My own "writing territories" (as per Georgia Heard and Nancie Atwell) are personal narratives from my childhood in Taiwan, life with my grandmother who raised me and my aunts and uncles. The writing group has offered positive responses and helpful suggestions, but most importantly, the weekly meetings push us to write.

Monday, July 18, 2011


The new Harry Potter movie - part 2 of Deathly Hallows - I didn't love it, but I'm never going to love any movie based on a book that I LOVED. It was a mix of great visuals and lame storytelling. Moving on.

"Downton Abbey" - FANTASTIC British Masterpiece Classic series that I enjoyed on Netflix (yes, I'm keeping the live streaming plan) last week!!!

"Exit Through the Gift Shop" - super interesting documentary movie about "street art" (aka graffiti) (Netflix again) - entertaining, thought-provoking, unexpected

Monday, July 11, 2011

coastal Maine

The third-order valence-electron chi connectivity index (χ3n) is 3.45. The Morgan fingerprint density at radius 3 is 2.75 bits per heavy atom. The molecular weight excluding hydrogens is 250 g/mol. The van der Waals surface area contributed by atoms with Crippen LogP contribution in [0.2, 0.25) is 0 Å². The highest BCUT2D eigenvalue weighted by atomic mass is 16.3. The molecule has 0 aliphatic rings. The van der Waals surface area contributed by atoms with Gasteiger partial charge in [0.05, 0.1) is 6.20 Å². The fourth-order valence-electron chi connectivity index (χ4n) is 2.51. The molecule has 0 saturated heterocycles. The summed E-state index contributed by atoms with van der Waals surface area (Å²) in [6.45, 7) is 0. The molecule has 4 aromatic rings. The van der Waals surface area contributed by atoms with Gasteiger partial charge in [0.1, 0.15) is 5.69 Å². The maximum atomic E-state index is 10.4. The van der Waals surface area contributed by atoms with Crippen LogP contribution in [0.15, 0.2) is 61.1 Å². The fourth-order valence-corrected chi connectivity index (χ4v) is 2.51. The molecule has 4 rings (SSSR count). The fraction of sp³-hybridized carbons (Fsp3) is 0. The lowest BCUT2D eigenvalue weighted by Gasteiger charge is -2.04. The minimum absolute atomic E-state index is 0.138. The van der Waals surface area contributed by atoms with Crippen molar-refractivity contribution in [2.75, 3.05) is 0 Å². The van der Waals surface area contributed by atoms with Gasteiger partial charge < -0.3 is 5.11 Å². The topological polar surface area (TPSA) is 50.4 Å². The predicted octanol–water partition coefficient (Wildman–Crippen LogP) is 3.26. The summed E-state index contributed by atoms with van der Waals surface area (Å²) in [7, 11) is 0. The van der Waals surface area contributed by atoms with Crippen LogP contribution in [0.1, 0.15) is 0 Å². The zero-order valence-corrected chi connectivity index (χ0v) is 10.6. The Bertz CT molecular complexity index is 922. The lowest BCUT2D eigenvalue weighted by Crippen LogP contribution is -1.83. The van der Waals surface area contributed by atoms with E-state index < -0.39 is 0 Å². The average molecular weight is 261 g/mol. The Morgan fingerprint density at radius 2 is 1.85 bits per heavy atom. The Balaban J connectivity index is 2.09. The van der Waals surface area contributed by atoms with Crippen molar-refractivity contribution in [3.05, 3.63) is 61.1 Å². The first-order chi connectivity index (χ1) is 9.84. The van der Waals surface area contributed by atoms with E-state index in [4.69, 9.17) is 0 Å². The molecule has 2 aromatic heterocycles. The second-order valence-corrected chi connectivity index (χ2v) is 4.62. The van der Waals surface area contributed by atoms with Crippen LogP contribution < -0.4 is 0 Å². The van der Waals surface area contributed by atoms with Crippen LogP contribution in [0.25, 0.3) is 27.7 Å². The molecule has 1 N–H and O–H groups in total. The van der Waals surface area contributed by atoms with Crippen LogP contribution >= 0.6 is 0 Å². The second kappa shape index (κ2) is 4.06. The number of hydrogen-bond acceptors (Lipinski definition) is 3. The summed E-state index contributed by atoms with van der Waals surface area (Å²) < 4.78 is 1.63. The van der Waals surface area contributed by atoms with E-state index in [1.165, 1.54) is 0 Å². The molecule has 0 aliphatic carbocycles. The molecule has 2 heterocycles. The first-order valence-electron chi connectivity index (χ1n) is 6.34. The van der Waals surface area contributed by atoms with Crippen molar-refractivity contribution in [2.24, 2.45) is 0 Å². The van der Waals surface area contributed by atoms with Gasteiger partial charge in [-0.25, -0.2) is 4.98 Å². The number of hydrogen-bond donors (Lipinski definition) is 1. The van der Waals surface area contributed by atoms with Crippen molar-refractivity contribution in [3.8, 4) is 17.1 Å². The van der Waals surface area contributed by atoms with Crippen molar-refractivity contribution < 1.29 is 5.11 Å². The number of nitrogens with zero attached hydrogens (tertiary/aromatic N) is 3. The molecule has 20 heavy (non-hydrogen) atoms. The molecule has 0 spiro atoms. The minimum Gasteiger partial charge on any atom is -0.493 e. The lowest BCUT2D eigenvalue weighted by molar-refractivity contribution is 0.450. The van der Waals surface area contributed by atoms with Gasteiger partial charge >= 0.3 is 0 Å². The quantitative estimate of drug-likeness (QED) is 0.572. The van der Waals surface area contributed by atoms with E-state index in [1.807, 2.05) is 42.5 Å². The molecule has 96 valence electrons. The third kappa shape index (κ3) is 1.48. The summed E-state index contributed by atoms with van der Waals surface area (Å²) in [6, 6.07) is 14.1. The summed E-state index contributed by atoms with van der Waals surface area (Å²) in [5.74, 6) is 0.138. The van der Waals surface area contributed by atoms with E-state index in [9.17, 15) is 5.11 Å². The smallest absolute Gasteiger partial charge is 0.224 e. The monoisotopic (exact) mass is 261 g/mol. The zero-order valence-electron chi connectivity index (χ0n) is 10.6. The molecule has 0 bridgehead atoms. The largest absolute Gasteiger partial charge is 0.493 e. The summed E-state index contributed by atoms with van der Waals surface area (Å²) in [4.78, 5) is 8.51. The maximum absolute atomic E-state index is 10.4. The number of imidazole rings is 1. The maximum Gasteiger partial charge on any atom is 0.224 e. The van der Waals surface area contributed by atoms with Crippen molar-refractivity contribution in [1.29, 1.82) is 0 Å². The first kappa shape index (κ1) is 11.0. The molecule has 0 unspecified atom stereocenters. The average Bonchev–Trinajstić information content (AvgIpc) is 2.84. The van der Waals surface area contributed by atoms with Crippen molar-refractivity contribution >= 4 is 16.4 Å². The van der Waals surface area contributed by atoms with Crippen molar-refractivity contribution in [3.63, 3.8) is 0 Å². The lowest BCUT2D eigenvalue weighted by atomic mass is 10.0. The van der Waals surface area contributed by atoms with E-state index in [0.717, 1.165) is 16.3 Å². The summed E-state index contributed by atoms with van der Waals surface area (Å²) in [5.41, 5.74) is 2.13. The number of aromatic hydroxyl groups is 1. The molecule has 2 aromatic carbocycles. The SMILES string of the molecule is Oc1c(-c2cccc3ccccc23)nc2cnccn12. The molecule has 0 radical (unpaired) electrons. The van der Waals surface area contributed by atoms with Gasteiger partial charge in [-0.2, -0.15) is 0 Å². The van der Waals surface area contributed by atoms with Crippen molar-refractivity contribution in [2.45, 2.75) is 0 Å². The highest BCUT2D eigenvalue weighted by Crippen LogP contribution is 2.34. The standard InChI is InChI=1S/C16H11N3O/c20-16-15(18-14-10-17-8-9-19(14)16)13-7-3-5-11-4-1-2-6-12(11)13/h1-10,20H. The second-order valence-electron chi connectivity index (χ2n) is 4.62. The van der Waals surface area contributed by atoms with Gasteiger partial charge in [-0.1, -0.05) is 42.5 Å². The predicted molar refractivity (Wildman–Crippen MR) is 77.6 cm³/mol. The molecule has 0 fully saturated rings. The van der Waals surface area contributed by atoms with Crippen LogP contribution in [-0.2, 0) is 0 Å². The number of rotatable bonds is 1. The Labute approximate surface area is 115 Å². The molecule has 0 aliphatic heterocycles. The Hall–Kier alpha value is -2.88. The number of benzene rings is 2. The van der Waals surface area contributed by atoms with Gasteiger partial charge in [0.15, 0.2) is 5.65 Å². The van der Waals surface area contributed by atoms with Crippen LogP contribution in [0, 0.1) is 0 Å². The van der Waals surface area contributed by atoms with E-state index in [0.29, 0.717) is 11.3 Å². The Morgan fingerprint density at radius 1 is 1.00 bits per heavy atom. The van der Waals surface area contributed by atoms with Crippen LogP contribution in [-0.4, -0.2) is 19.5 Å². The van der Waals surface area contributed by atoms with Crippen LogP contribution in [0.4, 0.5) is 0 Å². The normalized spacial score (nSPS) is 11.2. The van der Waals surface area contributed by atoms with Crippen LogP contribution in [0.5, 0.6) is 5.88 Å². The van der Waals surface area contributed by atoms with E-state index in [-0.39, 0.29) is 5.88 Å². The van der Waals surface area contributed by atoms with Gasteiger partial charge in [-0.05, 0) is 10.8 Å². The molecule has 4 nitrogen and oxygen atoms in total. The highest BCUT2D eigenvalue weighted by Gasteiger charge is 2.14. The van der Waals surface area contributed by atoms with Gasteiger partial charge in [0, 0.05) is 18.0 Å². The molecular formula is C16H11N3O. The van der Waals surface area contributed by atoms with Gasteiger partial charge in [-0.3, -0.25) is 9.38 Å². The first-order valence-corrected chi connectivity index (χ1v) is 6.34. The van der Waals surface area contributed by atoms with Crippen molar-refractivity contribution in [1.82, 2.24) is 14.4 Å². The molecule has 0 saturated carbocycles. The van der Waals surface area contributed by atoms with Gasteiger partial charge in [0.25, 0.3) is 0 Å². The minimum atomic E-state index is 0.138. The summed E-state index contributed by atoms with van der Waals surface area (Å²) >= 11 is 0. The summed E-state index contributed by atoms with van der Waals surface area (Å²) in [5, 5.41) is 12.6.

I truly believe in the healing power of nature that inspires us to create art. Here are a few more scenes from our time in Maine last week. Top picture was taken on Cadillac Mountain in Acadia National Park - it's the highest point on the North Atlantic seaboard and the first place to view sunrise in the United States from early October through early March. Second picture features part of the village in Castine, Maine, as seen from the local yacht club pier.

Sunday, July 10, 2011

New England

Just returned last night from a most excellent family road trip vacation - a day in Hanover, NH (lovely college town where we saw spectacular 250th anniversary commemorative fireworks, toured Dartmouth), 4 days in Castine, ME (utterly beautiful, classic coastal Maine town; we stayed with Castine cousins who totally spoiled us and visited breathtaking Acadia National Park), a day and half in Boston (saw a game at Fenway Park, walked most of the Freedom Trail, exhausting), half a day at WALDEN POND!

The trip was the perfect prelude to my writing summer - a few coworker friends and I are going to meet weekly to share and chat about our writing. We start tomorrow - so guess what I'm going to do today?!